Franklin’s and Henry’s trip to an isolated section of Hancock County to visit the mother suspected of child abuse began in Rogersville, where Franklin is based. Franklin drives his own vehicle, not a state car, to get to his appointments. What he called “the windshield time” is most challenging during winter. Franklin, who has a divinity degree as well as a master’s degree in psychology, has his own iPad to type in field information in real time. He is not allowed to carry a firearm.

The investigation referrals, Franklin stressed, can be a hit-ormiss situation.

“A lot of these cases come in through the school in a way they asked the question as much as what really happened,” Franklin said. “I’ve had cases where people make assumptions. They see something and ask ‘What happened to you?’ They ask ‘Did dad do this to you or did mom do this to you?’ A lot of times the kids will tell them what they want to hear.”

Upon arriving in Sneedville, Franklin and Henry stopped at the local elementary school for an informal interview with the mother’s children. Franklin asked them how they are punished and who they want to live with. While the boy’s scratched eye had cleared up, the 5-year-old girl had a long visible scratch on her forearm.

Afterward, a trek was made up a long gravel road to the kids’ and mother’s shabby home. The mother lives with her boyfriend, who was at work, Franklin said.

Stacked on the front porch were lumps of coal and pieces of wood to be stoked inside a living room furnace when winter comes.

Franklin asked the mother to submit to a drug screen upon arriving. She was unable to deliver a urine specimen, but did give Franklin a mouth swab.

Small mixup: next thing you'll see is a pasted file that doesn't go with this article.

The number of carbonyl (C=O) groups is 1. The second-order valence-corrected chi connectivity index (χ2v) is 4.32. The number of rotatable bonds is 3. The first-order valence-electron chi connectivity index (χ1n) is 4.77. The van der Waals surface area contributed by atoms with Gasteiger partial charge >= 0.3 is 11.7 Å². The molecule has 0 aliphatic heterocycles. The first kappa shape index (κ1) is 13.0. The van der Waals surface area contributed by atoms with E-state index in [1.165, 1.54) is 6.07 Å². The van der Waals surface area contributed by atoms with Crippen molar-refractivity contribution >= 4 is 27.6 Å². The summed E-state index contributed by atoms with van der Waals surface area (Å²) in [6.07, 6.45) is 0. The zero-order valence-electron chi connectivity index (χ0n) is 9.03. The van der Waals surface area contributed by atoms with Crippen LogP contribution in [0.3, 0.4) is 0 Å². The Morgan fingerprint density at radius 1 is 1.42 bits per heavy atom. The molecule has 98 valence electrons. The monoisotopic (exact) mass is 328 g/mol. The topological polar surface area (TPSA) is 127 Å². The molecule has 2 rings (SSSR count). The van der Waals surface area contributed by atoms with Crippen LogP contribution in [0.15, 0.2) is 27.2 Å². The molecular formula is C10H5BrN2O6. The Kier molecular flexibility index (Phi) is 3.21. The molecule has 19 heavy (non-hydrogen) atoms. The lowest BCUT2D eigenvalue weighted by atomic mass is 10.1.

The conversation between the mother and Franklin was testy, but no one lost their temper. She invited Franklin and Henry in to inspect the home’s living conditions.

This was Henry’s fourth field trip in the state to see what his caseworkers and investigators experience, and to see parenting at a questionable level.

“The idea of them losing their kids, when they are sober, is huge,” Henry said of the mother’s reaction to the visit.

The drug screen, said Franklin, would determine whether he had a “P-1” situation — with DCS having to take action in the home within 24 hours.

Franklin also disclosed there had been problems with the mother not getting her kids off the school bus at the end of the day. Her cell phone had to be rigged for a notification to happen at 3:15 p.m. so she could meet the bus, Franklin added.

A DNA sample also had to be taken from the daughter to see if her biological father is in prison, said Franklin.

At the end of the visit, Franklin said the mother passed the drug test and had a legal subscription for Suboxone and a drug similar to Valium.

“She got A’s today,” said Franklin, who indicated the mother’s case is closed for now. “The living conditions were not ideal, but I did not see any safety concerns. They had food in the home and a source of heat when it comes. ... Over here, there are still a lot of homes that don’t have plumbing.”

Franklin also pointed out there are people living in rented storage buildings in Hancock County, which faces double-digit unemployment.

“This is a most isolated and most impoverished place,” Franklin said of Hancock County. “There is so much a divide between the haves and have-nots.”

Still, Henry was encouraged by what he saw in Franklin.

“The best thing is the commitment of the people who work here (at DCS),” Henry said. “I think most people would be impressed. ... This is the toughest job in state government and no one really appreciates it unless you are involved in it.”